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Diagnosis of Alzheimer's Disease

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Diagnosis of Alzheimer's Disease

Dementia is a progressive deterioration of intellectual functions due to a brain disease, organ failure or malfunction, drug toxicity or other causes. In western countries, Alzheimer's disease accounts for about half of all dementia cases.

At present, the only way to definitely diagnose Alzheimer's is through a brain autopsy. If the person exhibited Alzheimer-like symptoms while alive and the brain tissue contains the microscopic physical abnormalities typical of Alzheimer's disease, then a definitive diagnosis can be made. While a person is alive, physicians can correctly diagnose Alzheimer's disease about 90 percent of the time based on mental and behavioral symptoms, a physical examination, neuropsychological tests and laboratory tests.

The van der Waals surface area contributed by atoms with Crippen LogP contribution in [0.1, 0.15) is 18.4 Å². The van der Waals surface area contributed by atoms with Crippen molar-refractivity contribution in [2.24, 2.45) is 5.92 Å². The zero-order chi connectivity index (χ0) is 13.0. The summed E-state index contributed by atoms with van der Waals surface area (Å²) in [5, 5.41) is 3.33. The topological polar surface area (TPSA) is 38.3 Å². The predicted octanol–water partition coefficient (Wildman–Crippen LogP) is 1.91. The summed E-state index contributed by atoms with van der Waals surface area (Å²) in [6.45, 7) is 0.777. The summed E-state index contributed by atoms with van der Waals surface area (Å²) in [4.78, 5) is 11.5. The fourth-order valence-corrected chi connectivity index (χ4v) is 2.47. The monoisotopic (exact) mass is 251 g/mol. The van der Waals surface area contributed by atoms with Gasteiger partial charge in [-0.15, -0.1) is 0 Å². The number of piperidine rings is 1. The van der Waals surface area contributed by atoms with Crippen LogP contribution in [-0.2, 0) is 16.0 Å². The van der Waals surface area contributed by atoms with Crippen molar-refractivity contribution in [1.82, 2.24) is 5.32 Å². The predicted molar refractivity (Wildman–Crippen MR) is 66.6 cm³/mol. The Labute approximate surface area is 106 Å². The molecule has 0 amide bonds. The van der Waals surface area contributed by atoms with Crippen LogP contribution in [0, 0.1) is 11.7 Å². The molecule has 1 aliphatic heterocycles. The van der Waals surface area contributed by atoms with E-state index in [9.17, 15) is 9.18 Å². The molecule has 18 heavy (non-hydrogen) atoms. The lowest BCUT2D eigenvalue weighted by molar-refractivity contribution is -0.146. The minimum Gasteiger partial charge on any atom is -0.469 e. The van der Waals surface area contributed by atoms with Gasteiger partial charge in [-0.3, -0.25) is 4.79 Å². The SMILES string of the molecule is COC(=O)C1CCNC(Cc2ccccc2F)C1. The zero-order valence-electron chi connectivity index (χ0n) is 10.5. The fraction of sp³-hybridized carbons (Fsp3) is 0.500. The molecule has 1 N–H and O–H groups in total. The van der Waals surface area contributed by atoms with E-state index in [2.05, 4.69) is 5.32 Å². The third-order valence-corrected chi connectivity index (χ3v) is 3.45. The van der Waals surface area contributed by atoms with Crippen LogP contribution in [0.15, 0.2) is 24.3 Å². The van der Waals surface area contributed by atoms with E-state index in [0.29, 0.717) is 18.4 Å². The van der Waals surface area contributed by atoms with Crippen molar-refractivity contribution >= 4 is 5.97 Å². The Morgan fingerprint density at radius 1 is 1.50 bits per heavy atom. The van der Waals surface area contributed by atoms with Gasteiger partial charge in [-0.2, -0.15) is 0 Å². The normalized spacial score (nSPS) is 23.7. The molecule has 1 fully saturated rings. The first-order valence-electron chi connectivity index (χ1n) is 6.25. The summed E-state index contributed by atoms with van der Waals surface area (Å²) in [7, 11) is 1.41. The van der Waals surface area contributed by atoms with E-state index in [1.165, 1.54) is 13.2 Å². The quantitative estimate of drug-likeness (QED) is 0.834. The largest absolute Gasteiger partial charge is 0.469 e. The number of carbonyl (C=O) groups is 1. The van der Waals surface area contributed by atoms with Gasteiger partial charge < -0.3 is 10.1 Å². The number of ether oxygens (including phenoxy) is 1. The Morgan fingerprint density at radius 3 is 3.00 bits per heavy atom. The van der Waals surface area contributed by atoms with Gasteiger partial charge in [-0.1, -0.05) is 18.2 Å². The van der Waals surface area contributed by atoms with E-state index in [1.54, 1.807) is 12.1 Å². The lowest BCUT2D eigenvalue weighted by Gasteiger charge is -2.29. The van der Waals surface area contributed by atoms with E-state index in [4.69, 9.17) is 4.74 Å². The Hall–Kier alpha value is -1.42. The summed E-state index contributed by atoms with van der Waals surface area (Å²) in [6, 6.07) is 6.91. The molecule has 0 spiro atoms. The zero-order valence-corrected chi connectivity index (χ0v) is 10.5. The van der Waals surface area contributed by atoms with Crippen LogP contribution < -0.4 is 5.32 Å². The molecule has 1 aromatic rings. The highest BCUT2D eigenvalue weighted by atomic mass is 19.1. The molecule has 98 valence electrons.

An evaluation to diagnose Alzheimer's disease consists of several parts: taking a recent history of mental and behavioral symptoms; a physical examination; and neuropsychological tests.

The physician will normally take a history of mental and behavioral symptoms, using information provided by the patient and the family. In nearly 75 percent of cases, Alzheimer's starts with the inability to remember recent events and to learn and retain new information. Early stage patients experience memory problems that interfere with daily living and steadily worsen. Other early symptoms can include difficulty managing money, driving, orientation, shopping, following instructions, abstract (conceptual) thinking and finding the right words. There may also be other problems, such as poor judgment, emotional instability and apathy. Alzheimer's disease can be distinguished from other types of dementia in part by the symptoms exhibited, the extent to which these symptoms occur and the speed with which the disease progresses.